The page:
Anger: a definition from The Oxford Dictionary: “The active feeling provoked against the agent; passion, rage; wrath, ire, hot displeasure. (http://www.oed.com/view/Entry/7498?rskey=eCgelq&result=1#eid)
Even writing those words activates the part of me that feels anger. It is an uncomfortable feeling for me – mostly in the “unpleasant” category, even though sometimes there is a swift sort of “high” when the hot energy of anger courses through me
Using the experience of anger, I have been reflecting on how one sits with/observes emotions. In meditation, we are instructed to “watch” mind states arise and to observe those same mind states subsiding or floating away. It has been useful for me to also notice the physical sensations and judgments or evaluations that arise as I observe this particular mind state.
As I notice anger arise, if I let go of judgment and just notice the intense increase in breathing, heart racing, words crowding in my mind that want to explode out, I can then pause and choose to keep breathing and keep noticing and to feel “underneath” those sensations. Often I notice that anger arises because of an underlying fear – that I am being judged or that my sense of myself is being threatened or perhaps even a physical fear of being harmed. If I notice the fear and just name all the thoughts and feelings that arise, I can sometimes let go of anger and include the person(s) or situation inside my heart instead of pushing them away or holding them at a virtual arm’s length.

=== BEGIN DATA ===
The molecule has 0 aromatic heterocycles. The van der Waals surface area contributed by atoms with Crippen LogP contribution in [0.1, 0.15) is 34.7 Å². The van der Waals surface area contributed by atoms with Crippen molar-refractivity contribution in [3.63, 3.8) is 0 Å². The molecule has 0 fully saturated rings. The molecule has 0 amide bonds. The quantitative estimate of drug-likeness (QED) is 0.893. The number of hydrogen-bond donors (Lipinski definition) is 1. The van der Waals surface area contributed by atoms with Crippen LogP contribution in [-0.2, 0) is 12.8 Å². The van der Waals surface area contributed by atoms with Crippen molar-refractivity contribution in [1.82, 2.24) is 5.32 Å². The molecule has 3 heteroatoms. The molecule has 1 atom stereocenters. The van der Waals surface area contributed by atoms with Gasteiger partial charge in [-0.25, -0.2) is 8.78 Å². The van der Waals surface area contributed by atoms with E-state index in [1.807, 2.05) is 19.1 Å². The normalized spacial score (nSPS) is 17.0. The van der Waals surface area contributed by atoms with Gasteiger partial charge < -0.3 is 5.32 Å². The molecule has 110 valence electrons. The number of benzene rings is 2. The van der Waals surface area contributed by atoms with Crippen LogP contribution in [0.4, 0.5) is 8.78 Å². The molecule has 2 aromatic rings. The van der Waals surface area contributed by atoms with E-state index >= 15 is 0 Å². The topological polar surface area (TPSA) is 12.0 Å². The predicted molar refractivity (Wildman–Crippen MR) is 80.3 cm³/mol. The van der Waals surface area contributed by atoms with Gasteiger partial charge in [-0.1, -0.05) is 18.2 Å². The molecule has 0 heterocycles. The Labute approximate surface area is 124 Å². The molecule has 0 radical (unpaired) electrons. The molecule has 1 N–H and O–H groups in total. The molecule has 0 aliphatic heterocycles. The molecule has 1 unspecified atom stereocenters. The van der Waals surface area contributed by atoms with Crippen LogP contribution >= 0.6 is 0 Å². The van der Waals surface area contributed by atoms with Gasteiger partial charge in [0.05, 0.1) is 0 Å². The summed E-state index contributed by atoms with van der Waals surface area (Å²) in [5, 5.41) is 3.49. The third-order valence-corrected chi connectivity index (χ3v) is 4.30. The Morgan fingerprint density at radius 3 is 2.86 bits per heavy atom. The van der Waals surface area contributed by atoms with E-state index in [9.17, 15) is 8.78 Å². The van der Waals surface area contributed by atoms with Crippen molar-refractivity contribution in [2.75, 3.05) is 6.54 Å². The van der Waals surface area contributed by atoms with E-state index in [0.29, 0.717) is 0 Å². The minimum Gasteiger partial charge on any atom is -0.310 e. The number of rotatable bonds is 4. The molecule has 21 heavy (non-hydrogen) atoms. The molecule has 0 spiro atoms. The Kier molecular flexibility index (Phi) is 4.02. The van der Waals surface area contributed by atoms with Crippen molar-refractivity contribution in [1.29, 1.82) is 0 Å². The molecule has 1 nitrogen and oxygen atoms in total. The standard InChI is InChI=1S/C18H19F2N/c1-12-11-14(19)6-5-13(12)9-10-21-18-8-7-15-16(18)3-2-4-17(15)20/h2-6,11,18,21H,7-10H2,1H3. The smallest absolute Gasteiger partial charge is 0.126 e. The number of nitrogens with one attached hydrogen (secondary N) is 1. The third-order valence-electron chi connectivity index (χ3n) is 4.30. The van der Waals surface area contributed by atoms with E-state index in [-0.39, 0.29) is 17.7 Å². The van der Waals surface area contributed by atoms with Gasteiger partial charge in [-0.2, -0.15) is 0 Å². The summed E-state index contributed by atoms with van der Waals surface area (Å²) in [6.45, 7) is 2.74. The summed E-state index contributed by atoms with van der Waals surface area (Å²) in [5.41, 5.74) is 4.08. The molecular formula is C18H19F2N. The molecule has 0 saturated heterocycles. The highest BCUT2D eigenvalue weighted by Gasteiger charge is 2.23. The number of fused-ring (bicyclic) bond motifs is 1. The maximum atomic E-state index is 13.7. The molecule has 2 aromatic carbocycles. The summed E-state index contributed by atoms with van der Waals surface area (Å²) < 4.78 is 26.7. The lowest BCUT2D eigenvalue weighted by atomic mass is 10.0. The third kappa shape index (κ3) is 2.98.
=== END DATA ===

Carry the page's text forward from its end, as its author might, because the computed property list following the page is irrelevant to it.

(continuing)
Recently, in the presence of someone yelling, the above practice brought about a state of calm. I wasn’t conscious of breathing at first, but since I had connected with my heart, I was in a somewhat effortless state of presence in a way that I have not experienced in the past. I felt like a warrior, and I felt peaceful. Strong, gentle, clear, and loving – but not from a place of will or effort or self-consciousness or self-righteousness. Another time, when the accusations were directed straight towards me, calmness did not arise, but continual breathing did, and I was able to hear the pain the other person was in and to let go, again and again, of the accusations, and hold love. Both times I felt the moment of choosing – to breathe, to imagine what the other person was feeling/needed, to know my inner self was safe.
I am grateful for these angry situations, as they are reminding me again that there are really so many more possibilities than we at first realize….and that these possibilities become more apparent when we pause and reconnect to our basic purpose and a sense that there is a much bigger reality than what we can see in front of ourselves. It is painful to have to face that even in relatively benign situations it is often very difficult to choose love instead of anger/reactivity. This experience brought home how regular practice can change us inside and out so that each time we actively choose love we are strengthening our ability to choose it, even when activated by fear or anger. We can set limits, take care of ourselves, and separate from unsafe or difficult dynamics, and this can be done peacefully. This practice – such a great word – will surely arise hundreds of times. I hope that I will continue to lean into the possibility of connection even in very unpleasant circumstances.